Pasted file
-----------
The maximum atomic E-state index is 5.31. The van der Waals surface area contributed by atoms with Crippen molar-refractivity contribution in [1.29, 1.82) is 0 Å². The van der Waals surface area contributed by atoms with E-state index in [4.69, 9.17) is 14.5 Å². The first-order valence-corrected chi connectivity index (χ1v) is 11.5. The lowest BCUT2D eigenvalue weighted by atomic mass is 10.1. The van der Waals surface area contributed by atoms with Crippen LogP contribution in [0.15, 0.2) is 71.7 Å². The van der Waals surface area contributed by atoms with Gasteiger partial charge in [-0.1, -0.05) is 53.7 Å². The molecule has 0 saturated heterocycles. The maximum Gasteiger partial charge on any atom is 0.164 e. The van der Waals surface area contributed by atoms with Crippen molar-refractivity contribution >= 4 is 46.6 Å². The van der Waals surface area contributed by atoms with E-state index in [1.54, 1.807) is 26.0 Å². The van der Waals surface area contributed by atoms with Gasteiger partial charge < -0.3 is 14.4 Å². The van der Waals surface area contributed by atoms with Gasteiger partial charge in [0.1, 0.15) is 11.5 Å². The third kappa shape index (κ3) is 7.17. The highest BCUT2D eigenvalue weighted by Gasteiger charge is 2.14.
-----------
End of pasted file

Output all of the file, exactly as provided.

The maximum atomic E-state index is 5.31. The van der Waals surface area contributed by atoms with Crippen molar-refractivity contribution in [1.29, 1.82) is 0 Å². The van der Waals surface area contributed by atoms with E-state index in [4.69, 9.17) is 14.5 Å². The first-order valence-corrected chi connectivity index (χ1v) is 11.5. The lowest BCUT2D eigenvalue weighted by atomic mass is 10.1. The van der Waals surface area contributed by atoms with Crippen LogP contribution in [0.15, 0.2) is 71.7 Å². The van der Waals surface area contributed by atoms with Gasteiger partial charge in [-0.1, -0.05) is 53.7 Å². The molecule has 0 saturated heterocycles. The maximum Gasteiger partial charge on any atom is 0.164 e. The van der Waals surface area contributed by atoms with Crippen molar-refractivity contribution >= 4 is 46.6 Å². The van der Waals surface area contributed by atoms with E-state index in [1.54, 1.807) is 26.0 Å². The van der Waals surface area contributed by atoms with Gasteiger partial charge < -0.3 is 14.4 Å². The van der Waals surface area contributed by atoms with Gasteiger partial charge in [0.1, 0.15) is 11.5 Å². The third kappa shape index (κ3) is 7.17. The highest BCUT2D eigenvalue weighted by Gasteiger charge is 2.14.